Quick Tips for Writing a Job Application

By Justice Masima, Career Peer Advisor

Almost every job requires strong communication skills. It is important in getting and keeping a job. When looking for a job or internship, you will need to demonstrate your communication skills by how well you write the application letter and CV. Once you get a job or internship, you will need to write even more to communicate with your clients and colleagues.

Without strong writing skills, your applications may not create the right appeal to a potential employer.
Here are some tips to help you practice proper written communication.
1. Use short sentences
There is nothing wrong with short sentences. They are much clearer than longer sentences. Clarity should always be your goal when writing. Short sentences also give you more control over language. Lengthy sentences can accumulate and cloud the meaning of the sentence.

2. Avoid irrelevant words
Don’t use big irrelevant words as it creates a barrier between you and your readers. They will tune out trying to figure out what you meant. That is not a situation you would like to put in a prospective employer. Examples of commonly overused words that also take up time include indeed, in fact, therefore, and moreover. These words are called logical indicators. Using them does not make your writing better. Consider the following examples.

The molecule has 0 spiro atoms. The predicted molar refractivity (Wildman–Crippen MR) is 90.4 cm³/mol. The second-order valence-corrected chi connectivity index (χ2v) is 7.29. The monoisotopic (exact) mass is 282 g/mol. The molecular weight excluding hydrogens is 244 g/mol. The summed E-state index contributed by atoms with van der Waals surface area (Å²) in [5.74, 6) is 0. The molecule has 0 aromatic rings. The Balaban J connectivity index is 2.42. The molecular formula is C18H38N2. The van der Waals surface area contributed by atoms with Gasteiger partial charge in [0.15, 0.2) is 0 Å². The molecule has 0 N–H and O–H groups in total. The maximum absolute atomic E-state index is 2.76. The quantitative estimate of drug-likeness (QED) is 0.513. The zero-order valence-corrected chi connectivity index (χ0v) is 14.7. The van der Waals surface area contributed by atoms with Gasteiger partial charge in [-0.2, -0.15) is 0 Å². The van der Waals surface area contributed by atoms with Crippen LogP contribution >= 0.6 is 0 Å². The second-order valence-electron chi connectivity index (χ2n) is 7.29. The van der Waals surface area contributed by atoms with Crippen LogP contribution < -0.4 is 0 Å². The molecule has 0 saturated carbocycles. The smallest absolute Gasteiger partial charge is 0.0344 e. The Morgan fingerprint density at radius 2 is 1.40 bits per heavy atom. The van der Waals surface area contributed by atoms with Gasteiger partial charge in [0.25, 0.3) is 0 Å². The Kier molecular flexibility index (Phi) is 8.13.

“Michael loves the color blue. In fact, all of his clothing is blue.”

Now consider these two without the indicator
“Michael loves the color blue. All of his clothing is blue.”

It’s obvious which two sentences are shorter, clearer and sound stronger

3. Read your writing aloud
There is a difference between reading aloud and reading in your head. Your ears can pick up things your eyes can’t. Before you send any writing to its readers, use your ear advantage by reading it aloud. When you read aloud you’ll be able to edit your writing as it begins to sound strange.

4. Spend enough time editing your writing
No one writes perfect first drafts. Good writing is a result of good editing. When you’re editing, the rhythm might change as word combinations that sounded fine might not anymore. Your career will benefit when you examine every word. So edit for rhythm, clarity, and brevity.

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